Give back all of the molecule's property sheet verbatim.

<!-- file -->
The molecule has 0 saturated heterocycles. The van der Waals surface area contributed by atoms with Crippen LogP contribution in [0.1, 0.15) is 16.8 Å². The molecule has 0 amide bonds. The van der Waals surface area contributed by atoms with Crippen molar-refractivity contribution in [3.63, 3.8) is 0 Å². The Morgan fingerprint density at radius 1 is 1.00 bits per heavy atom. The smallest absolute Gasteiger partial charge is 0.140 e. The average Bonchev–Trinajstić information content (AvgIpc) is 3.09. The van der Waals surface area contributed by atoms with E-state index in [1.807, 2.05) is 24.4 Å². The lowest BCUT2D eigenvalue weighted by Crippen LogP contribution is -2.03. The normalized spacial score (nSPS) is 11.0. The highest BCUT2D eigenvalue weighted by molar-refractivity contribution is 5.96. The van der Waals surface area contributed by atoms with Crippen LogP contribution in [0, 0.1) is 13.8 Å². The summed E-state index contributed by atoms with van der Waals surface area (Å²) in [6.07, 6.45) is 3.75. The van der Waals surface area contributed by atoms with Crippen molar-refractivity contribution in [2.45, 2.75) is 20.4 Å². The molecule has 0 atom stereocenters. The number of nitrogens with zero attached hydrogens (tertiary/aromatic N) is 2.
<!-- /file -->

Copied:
The molecule has 0 saturated heterocycles. The van der Waals surface area contributed by atoms with Crippen LogP contribution in [0.1, 0.15) is 16.8 Å². The molecule has 0 amide bonds. The van der Waals surface area contributed by atoms with Crippen molar-refractivity contribution in [3.63, 3.8) is 0 Å². The Morgan fingerprint density at radius 1 is 1.00 bits per heavy atom. The smallest absolute Gasteiger partial charge is 0.140 e. The average Bonchev–Trinajstić information content (AvgIpc) is 3.09. The van der Waals surface area contributed by atoms with E-state index in [1.807, 2.05) is 24.4 Å². The lowest BCUT2D eigenvalue weighted by Crippen LogP contribution is -2.03. The normalized spacial score (nSPS) is 11.0. The highest BCUT2D eigenvalue weighted by molar-refractivity contribution is 5.96. The van der Waals surface area contributed by atoms with Crippen LogP contribution in [0, 0.1) is 13.8 Å². The summed E-state index contributed by atoms with van der Waals surface area (Å²) in [6.07, 6.45) is 3.75. The van der Waals surface area contributed by atoms with Crippen molar-refractivity contribution in [2.45, 2.75) is 20.4 Å². The molecule has 0 atom stereocenters. The number of nitrogens with zero attached hydrogens (tertiary/aromatic N) is 2.